For the second stop on our Eastern Suburban BBQ Tour, the kids and I drove further out I-20 to what Urbanspoon defines as the extreme outer edge of the Atlanta region. A little past Covington, exit 98 brings you to GA-11. Four miles north of the highway is Social Circle, the home of the celebrated Blue Willow Inn. Seven miles south of the highway is Mansfield, a very tiny town of about 400. Deer hunting is very big in this community on Saturdays. Just about everybody that we saw, either at the restaurant or at a small convenience grocery store on the town square – the only other place open for business on a Saturday in the immediate area – was dressed in wintertime camouflage.
Where There’s Smoke started, as many of these places do, with a family who enjoyed competition barbecue. They opened their first store here in 2009 as a Saturday-only business, and expanded it to three days a week. On Thursday evenings, they have live country and gospel music on a small stage in the front room. The impression that we got is that Mansfield is a really lovely little place, full of community spirit and family.
Business has been good enough for Where There’s Smoke to open a second location twenty miles north in Monroe, but I’m very glad that we visited the original store. I like Monroe a lot, but Mansfield is just so charming that I’m especially glad that we came here. Sometimes, really small towns just make me incredibly happy. And excellent Brunswick stew will do that to me, too.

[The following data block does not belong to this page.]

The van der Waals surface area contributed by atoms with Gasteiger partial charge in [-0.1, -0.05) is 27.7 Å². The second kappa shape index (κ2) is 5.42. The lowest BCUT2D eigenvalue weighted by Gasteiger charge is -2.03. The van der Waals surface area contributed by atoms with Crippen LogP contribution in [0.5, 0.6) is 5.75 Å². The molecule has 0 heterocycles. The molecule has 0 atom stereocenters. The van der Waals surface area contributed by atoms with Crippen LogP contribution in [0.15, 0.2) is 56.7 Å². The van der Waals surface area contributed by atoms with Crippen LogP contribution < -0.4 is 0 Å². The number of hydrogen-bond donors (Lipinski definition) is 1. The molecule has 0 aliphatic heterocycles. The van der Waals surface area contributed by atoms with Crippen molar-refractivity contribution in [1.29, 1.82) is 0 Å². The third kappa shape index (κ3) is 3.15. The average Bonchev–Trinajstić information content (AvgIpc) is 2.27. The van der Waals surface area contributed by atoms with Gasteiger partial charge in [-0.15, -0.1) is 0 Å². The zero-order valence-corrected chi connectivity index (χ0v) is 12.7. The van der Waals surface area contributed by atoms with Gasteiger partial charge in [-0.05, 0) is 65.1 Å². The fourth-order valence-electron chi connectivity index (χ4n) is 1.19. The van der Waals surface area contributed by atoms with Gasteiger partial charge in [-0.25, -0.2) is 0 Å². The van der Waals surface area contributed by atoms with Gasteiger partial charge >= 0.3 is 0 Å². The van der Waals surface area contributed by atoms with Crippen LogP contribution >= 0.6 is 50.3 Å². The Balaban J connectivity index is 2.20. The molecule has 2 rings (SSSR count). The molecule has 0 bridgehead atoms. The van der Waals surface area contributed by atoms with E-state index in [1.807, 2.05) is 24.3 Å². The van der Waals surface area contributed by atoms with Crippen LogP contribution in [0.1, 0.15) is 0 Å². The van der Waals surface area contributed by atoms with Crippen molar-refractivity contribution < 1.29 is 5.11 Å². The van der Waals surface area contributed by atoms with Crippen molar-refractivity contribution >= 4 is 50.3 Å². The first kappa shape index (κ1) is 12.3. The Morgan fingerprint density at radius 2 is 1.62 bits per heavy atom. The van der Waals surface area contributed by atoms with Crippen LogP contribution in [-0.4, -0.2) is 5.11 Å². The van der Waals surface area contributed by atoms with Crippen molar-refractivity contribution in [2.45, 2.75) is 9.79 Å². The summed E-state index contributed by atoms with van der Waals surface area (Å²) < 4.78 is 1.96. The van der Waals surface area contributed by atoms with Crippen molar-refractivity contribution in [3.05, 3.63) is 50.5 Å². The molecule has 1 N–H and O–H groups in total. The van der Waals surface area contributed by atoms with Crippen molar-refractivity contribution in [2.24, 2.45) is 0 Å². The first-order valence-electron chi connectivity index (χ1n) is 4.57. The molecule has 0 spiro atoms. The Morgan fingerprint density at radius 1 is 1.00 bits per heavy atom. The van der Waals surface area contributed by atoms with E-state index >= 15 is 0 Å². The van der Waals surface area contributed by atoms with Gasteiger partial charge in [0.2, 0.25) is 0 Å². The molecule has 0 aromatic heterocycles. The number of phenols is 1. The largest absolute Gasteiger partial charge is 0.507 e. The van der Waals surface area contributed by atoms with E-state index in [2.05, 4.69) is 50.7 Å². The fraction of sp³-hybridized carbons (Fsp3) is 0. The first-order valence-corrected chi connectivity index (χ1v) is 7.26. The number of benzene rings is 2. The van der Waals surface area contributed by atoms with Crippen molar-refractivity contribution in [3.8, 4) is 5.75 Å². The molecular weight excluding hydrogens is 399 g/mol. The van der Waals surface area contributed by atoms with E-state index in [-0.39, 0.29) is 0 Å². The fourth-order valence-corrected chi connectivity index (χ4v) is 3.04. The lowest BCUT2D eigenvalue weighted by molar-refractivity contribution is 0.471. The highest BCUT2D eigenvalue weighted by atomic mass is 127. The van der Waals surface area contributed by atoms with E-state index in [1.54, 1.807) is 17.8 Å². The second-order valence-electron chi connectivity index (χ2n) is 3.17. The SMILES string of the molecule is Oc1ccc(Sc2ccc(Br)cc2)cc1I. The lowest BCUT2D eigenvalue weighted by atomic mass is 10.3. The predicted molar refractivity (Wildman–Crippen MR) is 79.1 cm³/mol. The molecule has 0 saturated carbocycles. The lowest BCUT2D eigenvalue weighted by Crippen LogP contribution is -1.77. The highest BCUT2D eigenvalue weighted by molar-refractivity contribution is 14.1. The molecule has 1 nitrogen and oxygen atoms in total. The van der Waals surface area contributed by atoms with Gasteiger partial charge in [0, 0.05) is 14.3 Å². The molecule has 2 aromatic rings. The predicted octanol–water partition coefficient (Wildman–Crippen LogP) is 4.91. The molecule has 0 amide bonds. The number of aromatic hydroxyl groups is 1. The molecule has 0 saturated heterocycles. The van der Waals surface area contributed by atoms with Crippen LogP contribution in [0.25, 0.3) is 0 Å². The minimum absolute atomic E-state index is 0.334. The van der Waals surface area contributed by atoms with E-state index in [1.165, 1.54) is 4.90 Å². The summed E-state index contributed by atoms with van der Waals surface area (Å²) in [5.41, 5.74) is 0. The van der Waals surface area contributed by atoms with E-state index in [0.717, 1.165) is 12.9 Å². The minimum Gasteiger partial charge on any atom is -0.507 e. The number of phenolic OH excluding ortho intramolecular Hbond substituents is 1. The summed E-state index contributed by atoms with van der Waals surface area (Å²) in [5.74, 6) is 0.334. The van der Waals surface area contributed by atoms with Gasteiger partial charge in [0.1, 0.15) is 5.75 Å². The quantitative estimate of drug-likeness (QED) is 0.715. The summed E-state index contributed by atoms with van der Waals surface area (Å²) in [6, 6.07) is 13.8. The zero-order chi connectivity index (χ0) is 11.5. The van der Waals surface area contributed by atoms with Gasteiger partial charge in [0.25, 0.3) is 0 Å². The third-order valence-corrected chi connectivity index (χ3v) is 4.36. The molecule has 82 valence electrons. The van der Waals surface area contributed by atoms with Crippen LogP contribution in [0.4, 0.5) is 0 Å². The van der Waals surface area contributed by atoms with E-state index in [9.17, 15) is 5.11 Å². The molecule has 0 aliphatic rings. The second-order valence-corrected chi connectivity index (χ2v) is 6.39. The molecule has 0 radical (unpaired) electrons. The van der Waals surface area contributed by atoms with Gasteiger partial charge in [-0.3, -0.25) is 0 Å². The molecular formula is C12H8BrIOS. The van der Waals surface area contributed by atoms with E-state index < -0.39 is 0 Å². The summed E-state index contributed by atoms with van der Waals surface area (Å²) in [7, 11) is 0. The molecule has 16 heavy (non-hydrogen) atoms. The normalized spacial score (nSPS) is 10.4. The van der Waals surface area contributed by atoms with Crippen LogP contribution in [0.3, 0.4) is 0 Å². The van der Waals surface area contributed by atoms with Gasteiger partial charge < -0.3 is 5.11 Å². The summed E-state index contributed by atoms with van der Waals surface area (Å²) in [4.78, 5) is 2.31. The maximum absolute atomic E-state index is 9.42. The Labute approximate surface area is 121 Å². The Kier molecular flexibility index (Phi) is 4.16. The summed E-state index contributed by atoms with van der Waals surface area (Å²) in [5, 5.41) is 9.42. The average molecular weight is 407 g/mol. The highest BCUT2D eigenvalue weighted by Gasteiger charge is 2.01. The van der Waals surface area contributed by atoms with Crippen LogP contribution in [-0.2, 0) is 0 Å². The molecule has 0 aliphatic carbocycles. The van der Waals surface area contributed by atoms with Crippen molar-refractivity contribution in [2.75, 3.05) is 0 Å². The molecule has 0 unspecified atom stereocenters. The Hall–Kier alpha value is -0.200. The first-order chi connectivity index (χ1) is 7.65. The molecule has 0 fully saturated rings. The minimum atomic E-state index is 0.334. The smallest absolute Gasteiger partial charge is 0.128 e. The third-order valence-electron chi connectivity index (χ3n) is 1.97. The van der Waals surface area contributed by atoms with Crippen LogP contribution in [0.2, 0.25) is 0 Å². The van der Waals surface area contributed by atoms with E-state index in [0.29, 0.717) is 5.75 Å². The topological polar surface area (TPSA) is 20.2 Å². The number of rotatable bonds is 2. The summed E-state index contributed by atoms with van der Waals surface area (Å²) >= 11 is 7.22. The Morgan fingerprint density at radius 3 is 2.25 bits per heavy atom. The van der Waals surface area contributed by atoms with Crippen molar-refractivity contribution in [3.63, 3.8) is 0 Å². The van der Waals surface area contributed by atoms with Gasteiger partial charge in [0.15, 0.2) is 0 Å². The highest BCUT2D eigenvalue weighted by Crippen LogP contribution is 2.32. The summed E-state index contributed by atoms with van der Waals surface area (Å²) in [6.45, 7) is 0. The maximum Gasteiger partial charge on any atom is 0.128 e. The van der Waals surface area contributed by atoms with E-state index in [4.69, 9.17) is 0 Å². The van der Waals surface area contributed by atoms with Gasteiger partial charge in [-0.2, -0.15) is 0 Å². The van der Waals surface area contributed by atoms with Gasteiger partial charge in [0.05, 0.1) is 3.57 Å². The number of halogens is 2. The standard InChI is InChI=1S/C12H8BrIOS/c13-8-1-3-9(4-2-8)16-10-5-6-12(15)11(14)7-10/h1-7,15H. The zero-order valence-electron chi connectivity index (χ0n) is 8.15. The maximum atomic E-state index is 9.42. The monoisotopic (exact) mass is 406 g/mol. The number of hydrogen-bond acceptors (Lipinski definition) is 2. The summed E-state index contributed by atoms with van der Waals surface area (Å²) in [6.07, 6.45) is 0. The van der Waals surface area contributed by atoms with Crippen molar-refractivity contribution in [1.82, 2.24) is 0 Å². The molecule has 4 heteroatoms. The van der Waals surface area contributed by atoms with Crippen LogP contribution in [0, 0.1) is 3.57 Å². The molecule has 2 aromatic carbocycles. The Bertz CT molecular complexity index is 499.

Actually, the main thing that I knew that I wanted to order here was the fried potato salad, because I’d never heard of such a thing. I’m glad that I did! It seems to be quite a simple idea, just small, flash-fried potatoes with crumbled bacon and a house-made honey mustard dressing, but it’s really tasty. The pulled pork was pretty good, and probably better than average. $9.25 for a plate with two sides is probably on the higher end for barbecue out in the country like this, but a fair price for the quality. It’s served dry with three sauces in squeeze bottles: a sweet dark brown, a more traditional Georgia red tomato-pepper-vinegar, and a South Carolina mustard sauce. The meat is smoked in a screened-in shack behind the restaurant, over hickory wood for at least ten hours.
But the smackdaddy winner at this table was the Brunswick stew. This is completely amazing. I would happily rank this among the ten best Brunswick stews I’ve ever had. It’s incredibly rich and very meaty, and seasoned just perfectly. No cheap extenders and no weird fillers here; this is traditional and wonderful and I would gladly enjoy another giant bowl of this anytime. We see lots of people recommending that travelers pull off at exit 98 to go eat at Blue Willow Inn. I’m going to start recommending that they drive the other direction on GA-11, because Blue Willow is good, but they don’t serve anything there as fabulous as this stew.
As for the children, well, I promised them each at least one order of banana pudding for the day, and that is what they asked for here. The toddler finished most of his. Both kids agreed that this was some mighty fine banana pudding, and my daughter said that she’d have barbecue again at the next stop. But the menu at the next stop gave her other ideas…
Like barbecue? You can see all the barbecue restaurants that we have visited for our blog (more than 250!) on this map, with links back to the original blog posts. It’s terrific for anybody planning a barbecue road trip through the southeast!